In addition, USAID is providing short-term assistance to civilians impacted by continued fighting in Afghanistan. In the last twelve months, USAID assisted more than 4,412 victims with economic reintegration packages, provided immediate assistance to more than 98,600 individuals, provided physical rehabilitation services to 14,726 individuals, and trained 4,663 government employees on landmines and remnants of war issues.


USAID is helping the Afghan government to strengthen the quality of its justice system, to ensure that fair, impartial justice is accessible to all citizens. USAID trained hundreds of judges and court administrators on management, leadership, and court administration. USAID has worked directly with elders and religious leaders to link the formal and traditional justice systems, strengthen the Afghan Supreme Court, and support efforts to reduce land disputes.


Complementing efforts by other US government partners aimed at enforcement and prosecution, USAID assistance focuses on preventative measures that reduce opportunities for corruption while improving the quality of services offered to Afghan citizens. These efforts include research and analysis to identify corruption vulnerabilities, technical assistance to develop systems and processes that will reduce opportunities for corruption, and targeted financial assistance to catalyze government-led reform efforts in key citizen-facing business processes. USAID is especially targeting vulnerabilities to corruption within the processes where Afghans are most likely to interact with the government, including applying for a driver’s license and registering a vehicle.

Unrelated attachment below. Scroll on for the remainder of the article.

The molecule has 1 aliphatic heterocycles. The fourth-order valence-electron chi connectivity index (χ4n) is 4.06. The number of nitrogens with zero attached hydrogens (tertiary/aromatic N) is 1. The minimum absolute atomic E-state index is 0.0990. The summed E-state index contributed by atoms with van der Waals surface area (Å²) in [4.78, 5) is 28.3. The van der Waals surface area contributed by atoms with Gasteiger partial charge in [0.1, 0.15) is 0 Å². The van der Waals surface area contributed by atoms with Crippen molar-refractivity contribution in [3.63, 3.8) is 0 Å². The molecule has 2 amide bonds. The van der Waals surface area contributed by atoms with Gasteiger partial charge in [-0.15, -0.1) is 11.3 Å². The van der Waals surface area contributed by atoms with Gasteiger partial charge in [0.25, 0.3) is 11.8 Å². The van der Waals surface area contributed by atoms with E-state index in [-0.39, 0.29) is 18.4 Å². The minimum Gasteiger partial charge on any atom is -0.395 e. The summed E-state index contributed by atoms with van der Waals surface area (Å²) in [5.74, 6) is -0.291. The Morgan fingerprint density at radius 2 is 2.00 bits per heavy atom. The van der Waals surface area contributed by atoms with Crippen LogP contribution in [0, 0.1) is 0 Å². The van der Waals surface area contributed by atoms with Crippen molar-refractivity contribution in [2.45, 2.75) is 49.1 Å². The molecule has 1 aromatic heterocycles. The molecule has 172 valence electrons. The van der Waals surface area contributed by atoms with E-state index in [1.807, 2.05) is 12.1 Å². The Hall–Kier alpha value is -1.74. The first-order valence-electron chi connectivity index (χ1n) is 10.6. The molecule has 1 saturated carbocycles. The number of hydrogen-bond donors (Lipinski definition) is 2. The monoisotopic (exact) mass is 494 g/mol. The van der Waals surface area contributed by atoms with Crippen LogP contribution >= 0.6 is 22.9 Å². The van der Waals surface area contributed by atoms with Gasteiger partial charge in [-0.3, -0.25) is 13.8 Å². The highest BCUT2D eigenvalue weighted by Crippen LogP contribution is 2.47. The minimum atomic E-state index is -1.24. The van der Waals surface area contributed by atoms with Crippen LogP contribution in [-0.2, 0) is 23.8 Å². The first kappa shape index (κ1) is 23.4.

Working in close coordination with other donors and the United Nations, USAID continues to invest in programming that supports the Afghan government, civil society organizations and other stakeholders in promoting credible and transparent elections. Afghanistan’s 2014 elections saw record voter participation, including the highest female turnout in Afghanistan’s history; in the second round of voting, over 38 percent of the vote came from women, according to the Afghanistan Independent Election Commission. Despite threats of violence, Afghans turned out in courageous and historic numbers to cast ballots in presidential and provincial council elections.


A vibrant and independent media and vocal civil society organizations are critical to a healthy democracy. USAID has helped to support the establishment of a thriving civil society and independent media environment where courageous reporters and activists inform their fellow citizens of current events and hold public officials accountable.

USAID is gearing up to support the upcoming Parliamentary and Presidential elections in 2018 and 2019, respectively. During these elections, as in the elections in 2014, USAID plans to support Afghan organizations that field observers to provide independent oversight of the election process and collect commitments from presidential candidates on issues including anti-corruption and women’s rights.

Current Projects:

Completed Projects:

Share This Page